CHICAGO -- The White Sox acquired outfielder Michael Taylor from Oakland, as announced Saturday by the team, in exchange for Minor League right-handed hurler Jake Sanchez. Taylor will report to Triple-A Charlotte.
Taylor, 28, is a right-handed outfielder who has 74 at-bats and 26 games of big league experience with the A's, batting .135 with one homer and one RBI. Taylor has a .289 average, 102 homers and 104 stolen bases over 3,053 Minor League at-bats as part of the Phillies and A's systems after being selected by Philadelphia in the fifth round of the 2007 First-Year Player Draft.
This trade marks the fourth Minor League move made in the last week by the White Sox, following the additions of right-handed pitchers Shawn Hill and Henry Rodriguez, as well as outfielder Matt Tuiasosopo.
Shutdown reliever Webb aims to limit walks
CHICAGO -- Daniel Webb's rookie season has been a success, despite Kansas City getting to him for three runs on five hits in the ninth inning of Saturday's 9-1 loss.
The 24-year-old reliever, dubbed the White Sox closer of the future, had a scoreless streak of 10 innings come to an end Thursday against the Tigers and has a 3.00 ERA over his last 12 innings, up from 0.82 over 11 as a result his outing against the Royals. Webb features a 3.00 ERA overall and a .233 opponents' batting average, accomplishing these feats pitching in every role from late innings to long relief.
Webb's primary flaw has been too many free passes. Webb leads all pure Major League relievers in walks with 22, one more than the Marlins' A.J. Ramos. But Webb is encouraged by the fact that the wildness does not come from any sort of mechanics issue.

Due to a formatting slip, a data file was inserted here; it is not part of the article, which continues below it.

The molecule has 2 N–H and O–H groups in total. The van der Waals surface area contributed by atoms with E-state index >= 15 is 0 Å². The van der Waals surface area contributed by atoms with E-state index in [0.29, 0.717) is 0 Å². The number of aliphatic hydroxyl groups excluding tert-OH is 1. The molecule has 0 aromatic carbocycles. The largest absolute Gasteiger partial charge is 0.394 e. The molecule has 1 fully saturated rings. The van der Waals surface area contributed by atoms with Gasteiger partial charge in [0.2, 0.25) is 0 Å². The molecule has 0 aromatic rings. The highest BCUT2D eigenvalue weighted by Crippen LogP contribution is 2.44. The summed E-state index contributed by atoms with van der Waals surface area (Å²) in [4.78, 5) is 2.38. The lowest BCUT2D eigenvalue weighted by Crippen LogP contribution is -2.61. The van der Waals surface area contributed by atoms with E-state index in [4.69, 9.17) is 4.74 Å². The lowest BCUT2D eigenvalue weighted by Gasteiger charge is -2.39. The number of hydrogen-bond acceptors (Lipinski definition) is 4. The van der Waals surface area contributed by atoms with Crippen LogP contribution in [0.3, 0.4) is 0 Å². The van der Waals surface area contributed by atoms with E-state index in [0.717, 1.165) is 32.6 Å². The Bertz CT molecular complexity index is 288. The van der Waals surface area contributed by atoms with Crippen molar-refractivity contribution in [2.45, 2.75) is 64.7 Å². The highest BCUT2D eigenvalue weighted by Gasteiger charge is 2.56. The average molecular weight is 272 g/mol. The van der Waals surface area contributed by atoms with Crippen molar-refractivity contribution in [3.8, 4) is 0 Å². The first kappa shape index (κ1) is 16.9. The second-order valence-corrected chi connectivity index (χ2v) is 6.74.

"It has a lot to do with my secondary pitches," Webb said. "I haven't been throwing them for strikes and guys are taking them for balls. I'm getting deep in counts. For a while, it seemed like everybody I faced, it was a full count. That's kind of hurt me a little bit.
"That's just a fact with secondary pitches, where I need to start them to get them to stay in the strike zone, and it's not anything mechanical so that's good. I feel good and sound mechanically."
Webb walked 16.2 percent of batters faced entering Saturday, with the Major League average checking in at 8.0, per frangraphs.com. He also has stranded 85.2 percent of baserunners allowed, again per fangraphs.
"Being my first long period of time in the big leagues, it has been great," Webb said. "Just like every pitcher, no matter how long you have been up here, you are going to have your games you wish you didn't have. I've got some good games, some high points in the season and some lows. It has been a good season."
Abreu feels at home hitting at U.S. Cellular Field
CHICAGO -- Jose Abreu has enjoyed everything about Chicago during his first year with the White Sox, from his teammates to the fans to the local restaurants.
Hitting at U.S. Cellular Field ranks near the top of that list for the rookie sensation.
Abreu entered Saturday's contest against the Royals batting .316 over 98 at-bats at home, compared to .219 over 114 at-bats on the road. And the weather really hasn't consistently warmed up for Abreu to truly see the ball carry, as he has eight homers at home and 11 on the road.
"It's a place that I think any player would want to be to hit," said Abreu, through interpreter and White Sox manager of cultural development Lino Diaz. "I really enjoy hitting here and I'm very glad that it ended up being this place that I ended up in. Everything has worked out pretty good and we are happy to be here."